First of all to the LA Times. The one thing newspapers like the LA Times used to have over TV news was something called investigative reporting. It involved finding experts and insiders who had something to say about a particular topic. The reporter would get in a rental car and go visit these insider/experts, see what they were up to, and put together a summary of their opinions and knowledge. Now any expert with something to say or insider with experience to reveal has a blog. The LA Times has lost it's reason d'etre.
The piece the LA Times published on Yin Yoga is just a puff piece for somebodies yoga teacher. Free advertising for a friend loosely veiled in the mystique of "research." Come on, the reporter googled Yin Yoga, talked to the first two people who picked up their cell phone. It took all of twenty minutes to research.
My greater sympathy goes to Paulie Zink. He is the holder of an extraordinary Daoist Lineage of Dao Yin. Dao Yin, like all things Chinese, is very hard to put in a box. It is first and foremost a hermit's expression of a life dedicated to the Teachings of Laozi. The particular lineage he holds includes master level circus and martial arts training. Did a Dao Yin hermit decide he'd had enough of the mountains and join a traveling performance troop, or did a master performer retire to the mountains? Either way Dao Yin is way more than Yin Yoga. I've never seen a yogi as good as Paulie Zink. Dao Yin technology is just higher. Regular yoga is like a computer with excellent connectivity, interface, and compatibility, but not much memory. Dao Yin is like a high speed super computer with 2000 years of memory, but little connectivity (it's best taught in a small group or one to one), an obscure interface (it requires an enormous time commitment to learn), and is useful for only two things--being in the circus or being a hermit.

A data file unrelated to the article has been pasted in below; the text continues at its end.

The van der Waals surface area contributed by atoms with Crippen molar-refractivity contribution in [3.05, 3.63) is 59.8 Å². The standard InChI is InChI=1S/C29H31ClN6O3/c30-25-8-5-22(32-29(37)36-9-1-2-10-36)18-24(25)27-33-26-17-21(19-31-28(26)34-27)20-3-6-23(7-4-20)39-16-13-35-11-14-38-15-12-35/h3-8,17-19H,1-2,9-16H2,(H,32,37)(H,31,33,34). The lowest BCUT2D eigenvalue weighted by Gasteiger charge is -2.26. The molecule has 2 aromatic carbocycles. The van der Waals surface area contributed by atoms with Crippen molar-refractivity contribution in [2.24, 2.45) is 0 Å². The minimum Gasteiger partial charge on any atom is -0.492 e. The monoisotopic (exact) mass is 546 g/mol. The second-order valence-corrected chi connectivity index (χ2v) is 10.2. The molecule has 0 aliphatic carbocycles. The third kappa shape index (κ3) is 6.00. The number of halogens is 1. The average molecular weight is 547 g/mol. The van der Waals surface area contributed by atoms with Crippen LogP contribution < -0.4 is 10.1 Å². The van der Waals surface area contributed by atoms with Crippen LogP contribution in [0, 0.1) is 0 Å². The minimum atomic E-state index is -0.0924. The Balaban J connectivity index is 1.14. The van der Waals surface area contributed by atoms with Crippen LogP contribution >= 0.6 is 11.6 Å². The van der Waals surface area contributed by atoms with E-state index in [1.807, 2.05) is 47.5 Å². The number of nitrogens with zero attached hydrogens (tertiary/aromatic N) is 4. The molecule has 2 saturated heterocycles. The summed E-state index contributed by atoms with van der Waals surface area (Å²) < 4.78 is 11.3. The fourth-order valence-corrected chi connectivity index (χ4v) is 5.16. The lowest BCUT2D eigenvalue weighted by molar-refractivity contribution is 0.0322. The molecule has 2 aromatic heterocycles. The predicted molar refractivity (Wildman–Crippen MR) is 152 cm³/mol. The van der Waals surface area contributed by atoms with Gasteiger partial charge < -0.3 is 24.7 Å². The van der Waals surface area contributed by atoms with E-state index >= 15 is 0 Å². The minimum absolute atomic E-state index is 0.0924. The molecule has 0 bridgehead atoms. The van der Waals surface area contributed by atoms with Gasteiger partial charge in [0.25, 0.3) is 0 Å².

Did the "founders" of Yin Yoga study with Paulie Zink? Yes they did. Was Zink the first person to use the term Yin Yoga? Probably, it sounds like something he would say. But the Yin Yoga people didn't study long enough to learn Dao Yin. What they are teaching is just smart exercise for hip urban professionals. It doesn't come close to the Dao Yin Paulie Zink practices. What they do works because it is simple and easy to learn.
Laozi's Teaching's, the Daodejing, has chapter after chapter describing the fruition of a Daoist life as "obscurity." This is not some mysterious power that will allow you to win friends and influence people, it's real obscurity. In fact, the fifth Xiang'er Precept is: Avoid Fame, Practice Obscurity. (See this article for more on Xiang'er and the Daodejing.)
A few years back, Zink moved from Hollywood to the hermit lands of Montana. He seems to be hoping that he can travel around the country and teach workshops a few times a year and perhaps pick up a few high end private students (people like Madonna?). The depth of Paulie Zink's knowledge would be appreciated in any circus town, like San Francisco or Montreal. He could live in a sound proofed apartment with a nice private garden and teach at a circus school. The one in San Francisco already has three contortion teachers, but Zink's knowledge and open hearted generosity would be a welcome addition. I've seen him take the most twisted up funky stretchy poses and turn them into loco-motor movement. Elbow stands become bunny hops with a fluffy tail. Static warrior poses become dragons skittering across the water. I'm not kidding. This stuff is amazing.